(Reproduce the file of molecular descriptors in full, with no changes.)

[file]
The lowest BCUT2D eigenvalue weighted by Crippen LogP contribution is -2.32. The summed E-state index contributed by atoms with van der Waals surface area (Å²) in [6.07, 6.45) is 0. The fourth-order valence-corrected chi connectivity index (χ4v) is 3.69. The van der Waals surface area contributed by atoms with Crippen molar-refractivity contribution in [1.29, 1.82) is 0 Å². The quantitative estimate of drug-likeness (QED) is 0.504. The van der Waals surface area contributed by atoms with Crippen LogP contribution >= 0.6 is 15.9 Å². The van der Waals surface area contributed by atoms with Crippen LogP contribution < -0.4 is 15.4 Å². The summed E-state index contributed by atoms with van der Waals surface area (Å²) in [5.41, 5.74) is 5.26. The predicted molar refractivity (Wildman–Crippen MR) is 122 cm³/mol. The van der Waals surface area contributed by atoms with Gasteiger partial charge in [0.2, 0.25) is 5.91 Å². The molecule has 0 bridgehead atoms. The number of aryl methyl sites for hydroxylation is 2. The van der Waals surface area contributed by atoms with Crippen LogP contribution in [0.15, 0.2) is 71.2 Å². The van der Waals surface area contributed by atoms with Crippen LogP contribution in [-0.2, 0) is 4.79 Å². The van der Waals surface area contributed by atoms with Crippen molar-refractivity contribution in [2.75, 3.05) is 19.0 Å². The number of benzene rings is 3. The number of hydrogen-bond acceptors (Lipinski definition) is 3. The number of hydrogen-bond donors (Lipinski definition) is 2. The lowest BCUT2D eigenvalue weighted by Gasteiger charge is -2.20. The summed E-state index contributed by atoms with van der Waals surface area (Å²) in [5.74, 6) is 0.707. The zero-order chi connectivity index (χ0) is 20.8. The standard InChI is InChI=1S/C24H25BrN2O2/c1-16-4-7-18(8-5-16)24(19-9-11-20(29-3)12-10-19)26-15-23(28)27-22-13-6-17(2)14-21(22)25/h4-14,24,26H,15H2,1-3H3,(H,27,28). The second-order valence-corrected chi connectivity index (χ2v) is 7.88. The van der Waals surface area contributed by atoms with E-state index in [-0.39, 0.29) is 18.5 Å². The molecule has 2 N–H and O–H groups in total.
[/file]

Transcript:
The lowest BCUT2D eigenvalue weighted by Crippen LogP contribution is -2.32. The summed E-state index contributed by atoms with van der Waals surface area (Å²) in [6.07, 6.45) is 0. The fourth-order valence-corrected chi connectivity index (χ4v) is 3.69. The van der Waals surface area contributed by atoms with Crippen molar-refractivity contribution in [1.29, 1.82) is 0 Å². The quantitative estimate of drug-likeness (QED) is 0.504. The van der Waals surface area contributed by atoms with Crippen LogP contribution >= 0.6 is 15.9 Å². The van der Waals surface area contributed by atoms with Crippen LogP contribution < -0.4 is 15.4 Å². The summed E-state index contributed by atoms with van der Waals surface area (Å²) in [5.41, 5.74) is 5.26. The predicted molar refractivity (Wildman–Crippen MR) is 122 cm³/mol. The van der Waals surface area contributed by atoms with Gasteiger partial charge in [0.2, 0.25) is 5.91 Å². The molecule has 0 bridgehead atoms. The number of aryl methyl sites for hydroxylation is 2. The van der Waals surface area contributed by atoms with Crippen LogP contribution in [0.15, 0.2) is 71.2 Å². The van der Waals surface area contributed by atoms with Crippen LogP contribution in [-0.2, 0) is 4.79 Å². The van der Waals surface area contributed by atoms with Crippen molar-refractivity contribution in [2.75, 3.05) is 19.0 Å². The number of benzene rings is 3. The number of hydrogen-bond acceptors (Lipinski definition) is 3. The number of hydrogen-bond donors (Lipinski definition) is 2. The lowest BCUT2D eigenvalue weighted by Gasteiger charge is -2.20. The summed E-state index contributed by atoms with van der Waals surface area (Å²) in [5.74, 6) is 0.707. The zero-order chi connectivity index (χ0) is 20.8. The standard InChI is InChI=1S/C24H25BrN2O2/c1-16-4-7-18(8-5-16)24(19-9-11-20(29-3)12-10-19)26-15-23(28)27-22-13-6-17(2)14-21(22)25/h4-14,24,26H,15H2,1-3H3,(H,27,28). The second-order valence-corrected chi connectivity index (χ2v) is 7.88. The van der Waals surface area contributed by atoms with E-state index in [-0.39, 0.29) is 18.5 Å². The molecule has 2 N–H and O–H groups in total.